The second topic I covered was the synthesis of third-generation TetraDVP linkers for bioconjugation to native antibodies. TetraDVP linkers have several advantages over usually used maleimides, including greater stability, irreversible conjugation, and the ability to target all four disulfide bonds in IgG1 antibodies. This precise control over the drug-to-antibody ratio (DAR) is crucial for the development of antibody-drug conjugates (ADCs).

I chose these topics because they represent significant advancements in the field of drug discovery and development. They offer practical solutions to challenges in creating therapeutics with improved stability, specificity, and efficacy.

In your presentation, you discussed the utilization of tryptophan in multicomponent Petasis reactions for peptide stapling. Could you explain the significance of this approach in the context of next-generation therapeutics?

Conformationally constrained, or stapled, peptides are considered the next generation of therapeutics due to their enhanced stability against enzymes and proteases in the human body. These stable peptides have gained popularity as conjugates with different drugs, known as peptide-drug conjugates (PDCs), or as enhancements for cells, such as lipidic or fluorescent tags.

One of the key challenges in developing PDCs is the late-stage functionalization of these stapled peptides. Conventional methods often involve working with deprotected peptides, which can be cumbersome for organic chemists due to their multiple reactive residues, leading to cross-reactivity issues. Additionally, these methods may require biorthogonal reactions, which, while powerful, can be slow and have limitations.

The significance of the tryptophan-mediated Petasis reaction (TMPR) lies in its ability to overcome these challenges. TMPR offers a practical solution for late-stage functionalization of stapled peptides. It allows for orthogonally controlled reactions, simplifying the synthesis process and providing greater flexibility. This method has the potential to streamline the preparation of various PDCs, ultimately accelerating the development of next-generation therapeutics.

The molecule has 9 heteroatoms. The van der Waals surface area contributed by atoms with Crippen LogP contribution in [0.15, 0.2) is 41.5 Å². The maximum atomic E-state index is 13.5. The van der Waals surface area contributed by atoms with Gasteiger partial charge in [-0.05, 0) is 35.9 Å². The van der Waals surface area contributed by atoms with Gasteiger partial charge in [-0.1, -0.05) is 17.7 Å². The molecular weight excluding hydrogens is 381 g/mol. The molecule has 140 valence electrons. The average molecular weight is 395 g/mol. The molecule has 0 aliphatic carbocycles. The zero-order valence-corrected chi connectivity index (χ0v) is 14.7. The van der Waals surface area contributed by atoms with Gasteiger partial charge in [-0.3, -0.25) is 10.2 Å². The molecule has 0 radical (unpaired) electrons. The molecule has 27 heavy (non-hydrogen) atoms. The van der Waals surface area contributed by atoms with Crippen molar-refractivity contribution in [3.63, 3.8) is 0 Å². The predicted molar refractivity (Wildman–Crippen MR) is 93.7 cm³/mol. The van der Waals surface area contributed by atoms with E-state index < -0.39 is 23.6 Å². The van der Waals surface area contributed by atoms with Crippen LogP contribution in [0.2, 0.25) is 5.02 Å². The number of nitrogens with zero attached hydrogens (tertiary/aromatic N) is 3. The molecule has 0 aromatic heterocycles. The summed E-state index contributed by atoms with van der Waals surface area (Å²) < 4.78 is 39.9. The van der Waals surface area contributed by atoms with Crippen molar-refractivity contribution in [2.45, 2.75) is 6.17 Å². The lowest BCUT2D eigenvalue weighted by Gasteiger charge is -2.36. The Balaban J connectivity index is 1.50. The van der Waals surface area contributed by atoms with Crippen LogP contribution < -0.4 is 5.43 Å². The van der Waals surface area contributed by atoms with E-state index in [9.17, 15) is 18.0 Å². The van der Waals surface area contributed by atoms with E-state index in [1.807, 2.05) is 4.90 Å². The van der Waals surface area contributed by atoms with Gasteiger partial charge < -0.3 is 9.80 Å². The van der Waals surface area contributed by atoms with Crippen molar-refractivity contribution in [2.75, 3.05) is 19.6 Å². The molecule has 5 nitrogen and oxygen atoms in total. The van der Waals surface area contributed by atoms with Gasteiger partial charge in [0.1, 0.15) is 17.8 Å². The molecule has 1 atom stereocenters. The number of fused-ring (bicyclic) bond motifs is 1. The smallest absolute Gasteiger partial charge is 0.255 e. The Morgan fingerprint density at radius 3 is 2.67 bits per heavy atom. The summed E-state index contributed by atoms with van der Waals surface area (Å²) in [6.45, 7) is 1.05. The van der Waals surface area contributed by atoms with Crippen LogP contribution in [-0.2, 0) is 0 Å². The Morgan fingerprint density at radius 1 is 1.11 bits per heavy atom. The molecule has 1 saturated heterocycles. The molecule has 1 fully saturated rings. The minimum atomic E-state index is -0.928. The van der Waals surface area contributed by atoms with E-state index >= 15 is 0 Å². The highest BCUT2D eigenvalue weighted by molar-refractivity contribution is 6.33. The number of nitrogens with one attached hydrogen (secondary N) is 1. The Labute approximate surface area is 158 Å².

One of the key challenges in peptide stapling is maintaining binding interactions and stability while incorporating biologically relevant tags. How does the tryptophan-mediated Petasis reaction (TMPR) address these challenges?

Addressing the challenge of maintaining binding interactions and stability while incorporating biologically relevant tags in stapled peptides is crucial for their effectiveness as therapeutics. As the presentation has shown, in the first proof-of-concept stage we focused mainly on the synthetic aspects of the method showcasing its versatility. We are now at the next phase of our research where we are applying the concept to a plethora of different biologically active peptides – and from the preliminary results it is evident that they have not lost their binding affinities to their targets even after they are stapled by this method. This means that the stability of the peptide's binding interactions can be preserved using our TMPR method while incorporating biologically relevant tags.

Image Credit: murat photographer/

Your talk also covered the synthesis of third-generation TetraDVP linkers for bioconjugation to native antibodies. What advantages do these linkers offer over previous generations, and how do they contribute to the development of antibody-drug conjugates (ADCs)?

TetraDVP linkers, particularly the third-generation ones, offer several advantages over usually applied maleimides, making them valuable contributors to the development of antibody-drug conjugates (ADCs). These advantages include:

Greater Stability: TetraDVP linkers are known for their stability. Compared to other commonly used linkers, such as maleimides, TetraDVP linkers are more robust. This stability is crucial for ensuring that the conjugation between the linker and the antibody remains intact throughout the ADC's journey in the body.

Irreversible Conjugation: TetraDVP linkers form irreversible bonds with antibodies. This irreversible conjugation ensures that the whole bioconjugate including payload remains attached to the antibody, even in the presence of various physiological conditions. This stability is essential for maintaining the therapeutic efficacy of ADCs.